So I’m in Hobart now.
Hobart Tasmania, the Island state of Australia located due south of Melbourne and thrown back about 25 years in time.
The whole state has less people living in it than Portland, Oregon.
What a weird place it is.
Almost not like Australia at all – at least until someone opens their mouth. An aussie boofhead sounds the same in Tasmania.
Shops close here at 5.30 pm every day and the city is deserted apart from a few hole-in-the-wall takeaway joints and some dodgy bars. There is no late night shopping – it doesn’t exist here.
Luckily there are tons of boutique pubs and breweries, cafes and craft beer places. I even found a decent Nepalese eatery. But there just aren’t many people.
The waterfront is beautiful, quite expensive and as generally waterfronty as waterfronts tend to be. Lots of craft beer, trendy beards, tattoos and bottle blonde women. Which may not be a bad thing.
But I’m more interested in the other wildlife 🙂
**meet my new friend Alex, scrounging for scraps amongst the fish and chip punts.
Also I think this is where the Sydney to Hobart yacht race finishes. That’s a sport so just guessing here.
Downtown does come alive on a sunny Sunday though. Crowds appear and flock to the markets. There’s a City organic market happening at the moment – it’s pretty damn good with loads of organic produce, food stalls and music galore.
I even saw Koshie from Sunrise wandering around with his wife. Yay.
This single sunny day aside, my initial impressions from flying in and living here over the past few weeks hold true: Hobart is generally sleepy and the people ruggedly outdoorsy with stunning wilderness areas and oceans to explore – not a lot of Subaru’s but despite that it reminds me of Washington a little.
A cashed-up version though and no homeless people (or at least haven’t seen any yet).
I can’t really explore – no car – so am at the mercy of the elements and the daylight. Its good to get out and walk my ass off though.
*these two were so good.
It’s Fall Weather here 6 days out of 7 and today is a rare but welcome sunny one.
There are a lot of beards, yoga pants and everyone else is in adventure wear – loads of bike riders out and about. The outdoor stores do well here for a reason I guess.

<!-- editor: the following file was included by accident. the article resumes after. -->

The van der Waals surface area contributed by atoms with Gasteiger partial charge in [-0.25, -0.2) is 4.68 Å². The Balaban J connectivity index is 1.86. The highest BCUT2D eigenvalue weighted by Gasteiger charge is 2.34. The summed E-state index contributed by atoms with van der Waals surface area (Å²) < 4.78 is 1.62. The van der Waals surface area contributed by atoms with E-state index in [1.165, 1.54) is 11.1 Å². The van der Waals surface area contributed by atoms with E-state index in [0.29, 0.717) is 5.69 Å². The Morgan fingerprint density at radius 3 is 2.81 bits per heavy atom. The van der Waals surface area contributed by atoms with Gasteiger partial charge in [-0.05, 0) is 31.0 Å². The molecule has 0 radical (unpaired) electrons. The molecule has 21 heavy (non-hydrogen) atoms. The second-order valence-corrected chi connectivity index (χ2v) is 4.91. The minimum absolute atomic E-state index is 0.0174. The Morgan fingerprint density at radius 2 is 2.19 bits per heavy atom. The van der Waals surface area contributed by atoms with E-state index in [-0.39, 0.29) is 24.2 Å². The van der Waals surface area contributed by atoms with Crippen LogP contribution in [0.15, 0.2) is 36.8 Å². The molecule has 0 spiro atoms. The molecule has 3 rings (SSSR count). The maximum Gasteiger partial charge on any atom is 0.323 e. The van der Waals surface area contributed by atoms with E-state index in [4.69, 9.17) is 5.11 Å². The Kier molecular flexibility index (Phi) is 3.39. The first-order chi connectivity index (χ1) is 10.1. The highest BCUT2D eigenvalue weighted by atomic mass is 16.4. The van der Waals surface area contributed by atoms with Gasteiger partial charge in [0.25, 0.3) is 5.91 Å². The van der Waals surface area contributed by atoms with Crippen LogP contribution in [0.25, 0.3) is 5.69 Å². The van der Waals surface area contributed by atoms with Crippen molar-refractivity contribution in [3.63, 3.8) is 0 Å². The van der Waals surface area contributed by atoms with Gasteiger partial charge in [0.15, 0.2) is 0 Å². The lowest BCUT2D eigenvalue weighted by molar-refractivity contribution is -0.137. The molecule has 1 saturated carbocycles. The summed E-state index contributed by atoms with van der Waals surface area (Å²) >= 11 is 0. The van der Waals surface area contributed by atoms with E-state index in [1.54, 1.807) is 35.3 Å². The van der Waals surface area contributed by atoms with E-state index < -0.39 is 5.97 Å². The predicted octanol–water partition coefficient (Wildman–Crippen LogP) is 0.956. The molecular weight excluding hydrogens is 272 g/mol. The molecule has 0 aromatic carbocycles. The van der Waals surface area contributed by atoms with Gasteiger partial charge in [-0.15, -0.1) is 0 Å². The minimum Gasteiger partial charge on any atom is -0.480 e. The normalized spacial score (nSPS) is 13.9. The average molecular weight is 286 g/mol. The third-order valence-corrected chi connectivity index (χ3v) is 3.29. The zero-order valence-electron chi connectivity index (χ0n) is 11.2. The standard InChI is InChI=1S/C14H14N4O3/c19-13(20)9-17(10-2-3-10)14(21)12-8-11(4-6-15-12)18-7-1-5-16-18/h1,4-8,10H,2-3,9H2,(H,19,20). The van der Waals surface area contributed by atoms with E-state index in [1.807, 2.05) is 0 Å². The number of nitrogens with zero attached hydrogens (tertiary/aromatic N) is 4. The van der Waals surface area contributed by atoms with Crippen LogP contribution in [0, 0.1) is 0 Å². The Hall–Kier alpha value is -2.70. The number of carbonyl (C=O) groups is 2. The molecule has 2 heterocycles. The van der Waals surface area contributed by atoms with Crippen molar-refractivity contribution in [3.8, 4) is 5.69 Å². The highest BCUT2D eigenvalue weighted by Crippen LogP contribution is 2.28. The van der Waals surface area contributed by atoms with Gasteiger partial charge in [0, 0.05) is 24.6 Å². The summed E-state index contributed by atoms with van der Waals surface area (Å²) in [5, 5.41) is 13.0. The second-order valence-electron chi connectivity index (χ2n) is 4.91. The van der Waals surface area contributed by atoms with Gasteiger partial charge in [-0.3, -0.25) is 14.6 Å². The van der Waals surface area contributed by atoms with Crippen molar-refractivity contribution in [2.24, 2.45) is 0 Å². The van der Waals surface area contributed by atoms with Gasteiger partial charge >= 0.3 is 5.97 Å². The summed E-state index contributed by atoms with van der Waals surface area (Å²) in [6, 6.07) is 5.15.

Day 1 at the Division was giddily exciting – the bus picked a group of us up outside an old sandstone building near the hotel, all of us strangers and nervously wondering who the others were. A few “first day of school” comments, some IT crowd in-jokes and the 3 IT people (my colleagues bound for the other 2 stations) gravitated towards each other – inherent geekiness drawing us together.
Walking into the Division HQ is cool cool cool – all “Get Smart” automatic doors and security – I’d find out why later.
The most thrilling thing is being part of Australia’s incredible history of exploration, and assisting science in the Antarctic region – following in the footsteps of the great Explorers as it were.
Ross, Amundsen, Shackleton, Scott, Hillary, Mawson – in no particular order. Their faces look down from the walls of the Antarctic Division headquarters, their exploits and adventures inspire.
Relics and photographs of their expeditions pepper the offices and buildings in silent memorial to their achievements and give us newbies hints at what is to come.
Its just mind blowing how much history is here.
But this is Government – some things never change.
I expected a well oiled machine of IDs, induction, paperwork, maybe a briefing…after all they do this every 6 months.
Hmmm. Nothing of the sort. IDs sorted and then we just kinda… wandered. Had a few short welcomes and then left to our own devices. Clock watched til 5pm when our bus arrived. We were all exhausted from doing nothing, said little and just stared at Mt Wellington on the way home.